17 January 2010 Search-and-rescue teams from around the world continue to work around the clock to pull survivors out of the rubble in the wake of Tuesday's devastating earthquake in Haiti, the United Nations reported today, as Secretary-General Ban Ki-moon and other top officials visited the Caribbean nation to show solidarity with the Haitian people.
More than 70 people pinned by debris have been found alive, a record number for urban search-and-rescue operations following an earthquake.
Over 40 teams – comprising nearly 1,800 rescue workers and more than 160 dogs – are working tirelessly under difficult circumstances after the 7.0 magnitude tremors, which the UN estimates has destroyed 10 per cent of the buildings in the hardest-hit city, the capital, Port-au-Prince, leaving 300,000 people homeless.
“We haven't given up hope of finding more survivors today,” six days after the tremors, said Jesper Lund, who is heading the global search-and-rescue operations under way in Haiti. “The teams won't stop searching as long as there is still hope of finding survivors alive.”
The teams are using heavy equipment to penetrate through thick concrete and acoustic, seismic and optical fiberscope equipment to locate trapped survivors. So far, nearly two thirds of the worst-affected areas of the capital, Port-au-Prince, the city hardest-hit by the earthquake, have been searched.
“Every second counts,” Mr. Lund stressed.
Unlike last September's earthquake in Indonesia in which search-and-rescue teams were unable to locate any survivors, in Tuesday's Haiti tremors, in many cases sufficient spaces to allow those who were trapped to survive were left when buildings collapsed.
“Also, the high degree of cooperation between the teams, the local authorities and the community, and their willingness to support each other, ensured greater synergy and response,” the search-and-rescue operation's leader noted. “That made the difference.”
The UN Office for the Coordination of Humanitarian Affairs (OCHA) has underscored the difficulties of working in an environment in which roads are clogged with debris, communications are difficult and transportation is not readily available. Even if survivors are rescued, there are no ambulances to take them to hospitals.
While those in need of help are calm and rational, “they are desperate for help,” said John Holmes, Under-Secretary-General for Humanitarian Affairs, who traveled to Haiti today with the Secretary-General.
“They're desperate for water and food and I've been trying to assure them that it's coming, it's coming,” he added. “We know that it's slow but we'll there in the end and they're very understanding and accepting of that but they want to see the results soon and we understand that.”
On Friday, the UN and its partners launched an appeal on Friday for nearly $600 million to help the victims of the earthquake, which has left basic services on the brink of collapse in Port-au-Prince.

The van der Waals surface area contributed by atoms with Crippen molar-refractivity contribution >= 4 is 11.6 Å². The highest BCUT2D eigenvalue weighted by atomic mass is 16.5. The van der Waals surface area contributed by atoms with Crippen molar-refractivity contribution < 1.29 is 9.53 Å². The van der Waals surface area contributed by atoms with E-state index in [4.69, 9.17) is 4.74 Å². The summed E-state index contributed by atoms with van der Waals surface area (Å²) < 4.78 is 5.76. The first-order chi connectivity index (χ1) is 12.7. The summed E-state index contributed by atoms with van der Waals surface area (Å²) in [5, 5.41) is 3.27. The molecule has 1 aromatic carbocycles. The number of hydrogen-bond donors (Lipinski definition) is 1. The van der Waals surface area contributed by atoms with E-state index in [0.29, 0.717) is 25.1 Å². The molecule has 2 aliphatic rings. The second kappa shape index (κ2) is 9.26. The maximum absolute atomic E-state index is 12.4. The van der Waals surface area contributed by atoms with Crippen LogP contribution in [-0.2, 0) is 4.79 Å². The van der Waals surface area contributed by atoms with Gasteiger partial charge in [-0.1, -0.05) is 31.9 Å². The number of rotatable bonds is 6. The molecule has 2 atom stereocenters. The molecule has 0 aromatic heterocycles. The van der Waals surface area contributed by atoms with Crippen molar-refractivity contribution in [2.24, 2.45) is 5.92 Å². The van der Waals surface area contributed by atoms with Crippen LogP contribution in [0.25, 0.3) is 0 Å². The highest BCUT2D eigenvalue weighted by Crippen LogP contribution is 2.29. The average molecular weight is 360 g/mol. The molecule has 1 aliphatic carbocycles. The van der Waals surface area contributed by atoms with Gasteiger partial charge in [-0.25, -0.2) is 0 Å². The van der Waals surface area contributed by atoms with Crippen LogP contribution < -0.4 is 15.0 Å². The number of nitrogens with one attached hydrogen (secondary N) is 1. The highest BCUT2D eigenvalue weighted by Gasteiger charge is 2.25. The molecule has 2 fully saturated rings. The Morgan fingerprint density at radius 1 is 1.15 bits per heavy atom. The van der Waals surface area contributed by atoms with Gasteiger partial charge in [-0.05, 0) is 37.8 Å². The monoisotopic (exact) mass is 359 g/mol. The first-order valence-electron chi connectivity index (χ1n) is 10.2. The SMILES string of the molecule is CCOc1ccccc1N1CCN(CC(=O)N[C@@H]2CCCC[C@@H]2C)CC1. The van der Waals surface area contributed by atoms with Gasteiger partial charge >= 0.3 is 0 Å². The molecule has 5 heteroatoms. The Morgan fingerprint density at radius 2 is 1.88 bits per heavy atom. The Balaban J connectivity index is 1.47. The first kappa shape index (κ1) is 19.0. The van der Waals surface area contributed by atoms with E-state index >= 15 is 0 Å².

The funds are intended to assist an estimated 3 million affected people over a period of six months, with half of the funds being earmarked for emergency food aid, with the rest targeted at health, water, sanitation, nutrition, early recovery, emergency education and other key needs.
The UN World Food Programme (WFP), which started distributing food within 24 hours of the earthquake, announced today that it has so far reached 60,000 people with urgently-needed food. The agency ultimately aims to reach 2 million people as part of its emergency programme.
Given the security and logistical issues in transporting and delivering food in the capital, which was hit hardest by the tremors, WPF flew over Port-au-Prince yesterday and Friday, as well as conducting on-the-ground inspections, to determine possible locations for food distributions, which require military escorts from the UN Stabilization Mission in Haiti (MINUSTAH).
“We are mobilizing all available resources to provide urgently needed food assistance as part of a swift and coordinated recovery effort,” said WFP Executive Director Josette Sheeran.
Last night, the Secretary-General announced with deep sadness tonight that the top UN officials in Haiti perished in Tuesday's tremors.
In a statement issued by his spokesperson, Mr. Ban paid tribute to his Special Representative to Haiti, Hédi Annabi, as well as his Deputy Luiz Carlos da Costa and Acting Police Commissioner Doug Coates of the Royal Canadian Mounted Police.
“In every sense of the word, they gave their lives for peace,” he said. [Watch video]
“Our hearts are with them, the families and friends of Hédi, Luiz, Doug and the many other UN heroes who gave their lives for Haiti and for the highest ideals of the United Nations,” Mr. Ban said.
But “even weakened, MINUSTAH is operational,” Edmond Mulet, former Special Representative to Haiti and current Assistant-Secretary-General for Peacekeeping Operations, who was dispatched to the country to assume full command of the mission immediately after the quake struck, <a href="http://minustah.org/?p=19068emphasized to reporters yesterday.
Mr. Mulet, who is in charge of coordinating the massive aid effort, underscored the importance of collaboration between blue helmets and United States troops – nearly 3,500 of whom will soon be deployed in Haiti – to maximize efforts to provide relief.
To keep families, friends and colleagues of UN personnel in Haiti up-to-date on the latest developments, the world body's peacekeeping and field support departments are utilizing the social networking sites Facebook and Twitter, with nearly 5,000 fans and almost 400 followers having been amassed so far, respectively.
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